Did your kid finish watching ‘Finding Nemo’ and turned to you asking curious questions like – How does his favourite clownfish work in sync with the sea anemone? What’s the average lifespan of clownfish living with other quirky marine animals in the warm waters of Queensland? Is it true that every clownfish is born as a male?

Well, if that’s the case, rest assured you’re not the only one living in Queensland, struggling to still their inquisitiveness about clownfish. The little ones are bound to have millions of questions bombarding their minds during the formative years. So, don’t fret if you don’t know all the answers.

Read on to get the knowledge you require to feed their curiosity and educate them about the adorable clownfish:

  1. Habitat

Mostly found in the warm waters of the tropical coral reefs in the Indian Ocean and the Western Pacific Oceans, the clownfish can also be located far north in the Red Sea. It is also commonly encountered in northwest Australia, Southeast Asia and the Indo-Malaysian regions. Also, the delightful creature is distinguished to be one of the most solicited tourist attractions inhabiting the Great Coral Reef along the Gold Coast, Cairns and the east coast of Australia.

  1. Physical characteristics

Clownfish, also known as the false anemonefish, is bright orange and hence is one of the most recognisable creature among the reef dwellers. Other varieties of clownfish possess a yellow, reddish and blackish colour bearing white patches or bars on their skin. They maintain an average lifespan of 6-8 years and grow up to an average length of 4.3 inches.

  1. Gender dominance

There are about 28-30 recognised species of clownfish and all are born male (National Geographic). Yes, you read that right! The permanent and voluntary switching of gender is often taken up to become the commanding female of a group. If the female dies, the aggressive male will become a female to replace her.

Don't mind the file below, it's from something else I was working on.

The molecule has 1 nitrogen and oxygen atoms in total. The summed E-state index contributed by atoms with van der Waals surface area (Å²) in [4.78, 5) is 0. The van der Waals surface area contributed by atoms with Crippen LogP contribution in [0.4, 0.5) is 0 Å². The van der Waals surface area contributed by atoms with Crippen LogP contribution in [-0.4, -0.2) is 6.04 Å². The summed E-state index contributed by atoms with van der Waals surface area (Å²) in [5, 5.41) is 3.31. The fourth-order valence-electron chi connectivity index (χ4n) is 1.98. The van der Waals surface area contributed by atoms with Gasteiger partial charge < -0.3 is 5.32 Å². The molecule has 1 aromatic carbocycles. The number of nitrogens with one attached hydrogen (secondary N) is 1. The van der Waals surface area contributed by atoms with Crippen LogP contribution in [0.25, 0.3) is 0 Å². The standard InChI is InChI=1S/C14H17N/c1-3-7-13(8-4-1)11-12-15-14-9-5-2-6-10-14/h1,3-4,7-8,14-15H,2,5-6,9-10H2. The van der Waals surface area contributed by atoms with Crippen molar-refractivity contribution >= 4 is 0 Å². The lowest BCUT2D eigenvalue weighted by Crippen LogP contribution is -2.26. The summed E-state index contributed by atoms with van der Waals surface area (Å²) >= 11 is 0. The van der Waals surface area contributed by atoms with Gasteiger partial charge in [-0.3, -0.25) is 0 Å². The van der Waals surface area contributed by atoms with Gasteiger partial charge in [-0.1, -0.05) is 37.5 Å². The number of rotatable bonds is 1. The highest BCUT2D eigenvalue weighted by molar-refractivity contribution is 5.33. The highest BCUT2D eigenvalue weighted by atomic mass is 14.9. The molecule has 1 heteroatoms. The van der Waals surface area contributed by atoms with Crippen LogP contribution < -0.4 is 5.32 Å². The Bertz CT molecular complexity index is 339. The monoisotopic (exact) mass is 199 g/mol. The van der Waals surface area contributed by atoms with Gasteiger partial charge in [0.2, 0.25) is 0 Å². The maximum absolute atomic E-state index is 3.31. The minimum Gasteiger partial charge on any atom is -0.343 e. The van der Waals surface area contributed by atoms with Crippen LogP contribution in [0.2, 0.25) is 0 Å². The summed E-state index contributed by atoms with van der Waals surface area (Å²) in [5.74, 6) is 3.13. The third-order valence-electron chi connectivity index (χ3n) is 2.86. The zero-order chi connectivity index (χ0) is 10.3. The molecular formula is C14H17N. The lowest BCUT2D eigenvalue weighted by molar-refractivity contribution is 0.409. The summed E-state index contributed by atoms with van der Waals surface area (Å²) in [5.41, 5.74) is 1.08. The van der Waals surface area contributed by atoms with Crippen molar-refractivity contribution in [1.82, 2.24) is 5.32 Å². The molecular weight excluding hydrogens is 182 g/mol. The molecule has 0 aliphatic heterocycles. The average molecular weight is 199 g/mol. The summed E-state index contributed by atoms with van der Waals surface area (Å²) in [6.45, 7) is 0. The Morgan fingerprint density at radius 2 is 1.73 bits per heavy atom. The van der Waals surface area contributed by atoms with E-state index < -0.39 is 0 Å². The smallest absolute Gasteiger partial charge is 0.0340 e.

This change is mostly made during mating where the larger, dominant fish becomes the female.

  1. The symbiotic relationship

Clownfish bears the so-called symbiotic relationship with anemone, the long-term mutually benefitting proposition wherein the clownfish drives off the intruders and preens the sea anemone (removes the parasites). To trade for this, the host creature, anemone provides safety and food scraps to the fish. The diet of clownfish principally includes algae, zooplankton, worms and small crustaceans.

Before commencing the biological relationship, the clownfish introduces itself to the host’s body by gently touching its tentacles. The mucus layer on the fish’s skin serves as a barrier in protecting it against the anemone’s otherwise lethal sting.

  1. Nemo’s popularity

After the famous animated movie Finding Nemo (2003) was released, the clownfish gained a lot of attention. People acquired them in large numbers from the aquatic stores and fish breeders. However, not all of them could cope up with the responsibility of keeping the fish, and many of them consequently died.

Endnote:

Even today, 40% of the world’s marine ornamental trade is composed of clownfish wherein they are captured from oceans or bred in-house. It’s natural to be intrigued by this delightful sea creature owing to the unique characteristics it holds.

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